3. I'd love a wedding like that, except that I don't want another wedding or a different husband!

    I actually wanted a simple wedding with sliced meat and cheese and buns for the reception, but I was soundly refused by my mother and mother-in-law. Instead, we ate a nice dinner sitting at a head table instead of mingling with our guests and munching on sandwiches and cake.

    Next time.... next time, I'm throwing an outdoor potluck picnic for a wedding! Simple, fun, easy.

    ReplyDelete

Post a Comment

Popular posts from this blog

September highlights. A month in Paraguay

I want to thank you for hanging out with us this past month. Every day was different. Sometimes I wish I had more of a routine. But in my missionary role, routine is not something I experience very often. Here are a few September highlights.

We traveled to Asuncion, to get some paperwork done. The trip to Asuncion generally takes six hours on a two lane road, with crazy traffic. We avoid these trips as much as possible. 

I was part of a Baptism ceremony in the Parana River. 28 people made a public commitment. The Parana Rive is the second one in size after the Amazon River.



I had a chance to continue my bible teaching at our local church on Tuesday evenings. I fill in various classes and find teaching very rewarding.
We celebrated Anahi’s 6th birthday with our immediate family. Anahi is finishing her preschool and will start first great next year


We celebrated Dominick’s 4th month. He also got his shots last week. Dominick has occupied the center of attention. He has been a great joy for …

Technology in missions

As I started my day, within a few hours, I had a list of things to do. By 10 am I had enough items to keep me busy for a week. After several hours in the office, I was able to send audio messages and video conference with people on both side of the Equator. I sent letters out to several people in just a few seconds. I posted on FB, and I googled some maps while listening to a webinar.
Did my grandparents or even my parents have these technologies? The answer is no. David and Lilian Meier left on a steam ship the port of New Orleans in December of 1935 towards South America. All the field knowledge they had was a letter from a German missionary who wrote to America saying. Will someone come to Brazil?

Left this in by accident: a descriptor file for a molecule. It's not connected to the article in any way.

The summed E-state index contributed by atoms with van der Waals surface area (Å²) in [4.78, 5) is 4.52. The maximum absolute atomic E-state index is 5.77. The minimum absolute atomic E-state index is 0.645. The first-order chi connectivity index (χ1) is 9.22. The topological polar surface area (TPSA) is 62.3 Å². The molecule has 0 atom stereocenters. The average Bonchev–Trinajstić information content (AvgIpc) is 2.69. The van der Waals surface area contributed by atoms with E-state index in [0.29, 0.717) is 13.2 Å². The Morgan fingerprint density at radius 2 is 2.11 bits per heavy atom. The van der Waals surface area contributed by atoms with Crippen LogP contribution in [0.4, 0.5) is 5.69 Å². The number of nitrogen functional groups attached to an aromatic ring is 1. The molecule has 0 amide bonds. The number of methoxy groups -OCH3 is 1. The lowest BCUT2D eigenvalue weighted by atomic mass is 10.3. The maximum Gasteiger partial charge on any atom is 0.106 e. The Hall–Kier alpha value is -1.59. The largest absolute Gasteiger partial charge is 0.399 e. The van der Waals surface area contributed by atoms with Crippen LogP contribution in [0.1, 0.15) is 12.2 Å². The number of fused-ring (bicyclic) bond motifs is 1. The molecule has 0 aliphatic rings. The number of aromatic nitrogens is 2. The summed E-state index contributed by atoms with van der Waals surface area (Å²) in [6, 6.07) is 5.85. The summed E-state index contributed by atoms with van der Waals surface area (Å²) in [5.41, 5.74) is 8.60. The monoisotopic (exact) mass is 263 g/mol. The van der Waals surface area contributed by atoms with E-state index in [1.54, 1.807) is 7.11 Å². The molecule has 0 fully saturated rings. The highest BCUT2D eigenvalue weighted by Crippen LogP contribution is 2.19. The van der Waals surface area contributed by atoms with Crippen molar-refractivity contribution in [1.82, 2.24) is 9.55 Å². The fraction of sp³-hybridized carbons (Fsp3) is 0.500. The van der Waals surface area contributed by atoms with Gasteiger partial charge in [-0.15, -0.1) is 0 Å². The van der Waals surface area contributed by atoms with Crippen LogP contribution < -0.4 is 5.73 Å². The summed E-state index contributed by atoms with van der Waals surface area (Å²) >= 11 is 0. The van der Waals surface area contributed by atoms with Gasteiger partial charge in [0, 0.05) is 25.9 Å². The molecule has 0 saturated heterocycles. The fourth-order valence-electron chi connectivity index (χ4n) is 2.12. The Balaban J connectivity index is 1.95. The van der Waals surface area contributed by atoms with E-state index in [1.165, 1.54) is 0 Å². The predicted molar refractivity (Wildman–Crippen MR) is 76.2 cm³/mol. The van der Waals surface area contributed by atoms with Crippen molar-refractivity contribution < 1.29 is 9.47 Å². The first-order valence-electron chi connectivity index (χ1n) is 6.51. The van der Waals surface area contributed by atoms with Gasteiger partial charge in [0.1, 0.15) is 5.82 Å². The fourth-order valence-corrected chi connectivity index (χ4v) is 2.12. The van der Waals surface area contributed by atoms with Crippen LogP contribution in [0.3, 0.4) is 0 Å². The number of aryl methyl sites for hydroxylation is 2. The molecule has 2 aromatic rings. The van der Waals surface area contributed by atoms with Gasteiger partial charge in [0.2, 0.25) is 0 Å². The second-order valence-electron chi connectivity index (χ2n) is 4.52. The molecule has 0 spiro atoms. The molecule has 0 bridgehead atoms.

That was the beginning. Their first trip lasted a decade serving in several places in South America. There where no phone calls, no daily FB updates and no cool Instagram pictures. Few words on a telegram, or when letters were written they delivered weeks later were the ways of communica…

A month in Paraguay, Come and hang out with us

Book fair – Freedom of expression
Its was the beginning of the 12th , annual book fair. This event is organized by a local university as one of its arms into the community. Publishers, book sellers and authors come to present their books. Until Sunday Sept 11th, kids, professors from different schools will come and visit plaza de armas (city square of weapons) in downtown Encarnacion to learn and interact. In parallel with the book fair, workshops are going on all day, dealing with topics as wide as social media, religion, politics, team work, biographies, and history.


Just to refresh our memory, until 1989 Paraguay had only two universities in the country. The country was governed by a dictator for 35 years. Freedom of expression could cost exile, jail or even death. That’s only about 30 years ago. Today there are 54 universities, but still only about 4% attending university. People are gaining their voice without fear of repression after two hundred years. You can imagine how these …